This fall, the New York Times ran a story about a prestigiously “low-tech” school in Los Altos, California, that was impossibly populated by the offspring of the Silicon Valley heavy hitters. According the article’s author, Matt Richtel, Apple, Google, Yahoo, eBay, and Hewlett-Packard are all represented among the student body’s parents. The institution being discussed is the Waldorf School of the Peninsula.
The cornerstone of the school’s approach to education is “physical activity and learning through creative, hands-on tasks.” In the elementary-grade classrooms, computers and screens are banned, and engagement with the technological staples at home is discouraged. Advocates of such teaching methods argue that computers can have adverse effects on “creative thinking, movement, human interaction, and attention spans.”
If you haven’t been in a public elementary school lately, you may be surprised to learn about the tools that are being used to engage students, and also to boost their test scores. Instead of chalkboards, a la Waldorf, more mainstream schools have been experimenting with futuristic-looking touch screens. There at least a feature that would be more easily expected at a University instead of a third-grade classroom. Policymakers who push for more technology in the classroom cite the gulf in technological access among their students that must be bridged in the school setting to even the playing field. Seems like both philosophies could complement one another.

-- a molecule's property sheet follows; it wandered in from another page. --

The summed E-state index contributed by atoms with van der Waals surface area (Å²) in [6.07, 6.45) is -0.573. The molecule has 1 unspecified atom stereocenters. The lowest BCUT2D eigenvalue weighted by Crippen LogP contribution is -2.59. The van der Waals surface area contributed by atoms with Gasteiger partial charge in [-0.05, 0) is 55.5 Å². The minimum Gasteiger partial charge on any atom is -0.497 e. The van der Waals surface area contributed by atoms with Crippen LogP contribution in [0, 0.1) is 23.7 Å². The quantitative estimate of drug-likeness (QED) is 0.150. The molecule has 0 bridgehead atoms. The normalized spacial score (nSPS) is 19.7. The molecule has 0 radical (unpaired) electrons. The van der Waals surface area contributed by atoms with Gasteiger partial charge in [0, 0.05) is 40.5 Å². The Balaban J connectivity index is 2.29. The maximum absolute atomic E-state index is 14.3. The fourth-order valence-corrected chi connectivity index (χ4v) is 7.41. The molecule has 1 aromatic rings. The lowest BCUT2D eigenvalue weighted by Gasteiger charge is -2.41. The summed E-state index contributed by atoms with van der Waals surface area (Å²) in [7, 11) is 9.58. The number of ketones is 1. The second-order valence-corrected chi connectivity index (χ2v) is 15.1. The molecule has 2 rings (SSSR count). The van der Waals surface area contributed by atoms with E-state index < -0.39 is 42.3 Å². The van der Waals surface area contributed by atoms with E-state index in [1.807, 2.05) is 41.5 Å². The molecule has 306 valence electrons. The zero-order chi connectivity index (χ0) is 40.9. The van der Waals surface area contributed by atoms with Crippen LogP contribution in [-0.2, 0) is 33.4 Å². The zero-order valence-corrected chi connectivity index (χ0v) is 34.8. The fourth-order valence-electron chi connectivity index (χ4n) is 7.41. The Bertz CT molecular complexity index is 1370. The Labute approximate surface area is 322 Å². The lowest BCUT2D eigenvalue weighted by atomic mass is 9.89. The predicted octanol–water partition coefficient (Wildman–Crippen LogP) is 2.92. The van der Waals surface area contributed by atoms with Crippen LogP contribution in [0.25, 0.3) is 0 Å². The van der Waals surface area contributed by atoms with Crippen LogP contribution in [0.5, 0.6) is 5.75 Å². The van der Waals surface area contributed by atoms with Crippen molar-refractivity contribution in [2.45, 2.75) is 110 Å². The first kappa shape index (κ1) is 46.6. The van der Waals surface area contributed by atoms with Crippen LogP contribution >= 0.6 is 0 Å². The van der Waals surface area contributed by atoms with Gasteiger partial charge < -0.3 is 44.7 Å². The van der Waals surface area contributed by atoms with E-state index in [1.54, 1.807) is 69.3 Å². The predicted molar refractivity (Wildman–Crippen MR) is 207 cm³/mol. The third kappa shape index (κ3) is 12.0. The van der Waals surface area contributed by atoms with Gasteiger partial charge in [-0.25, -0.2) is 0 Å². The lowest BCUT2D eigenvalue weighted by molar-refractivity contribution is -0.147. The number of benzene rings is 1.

Article Submitted by Nick from Articles 2 Know.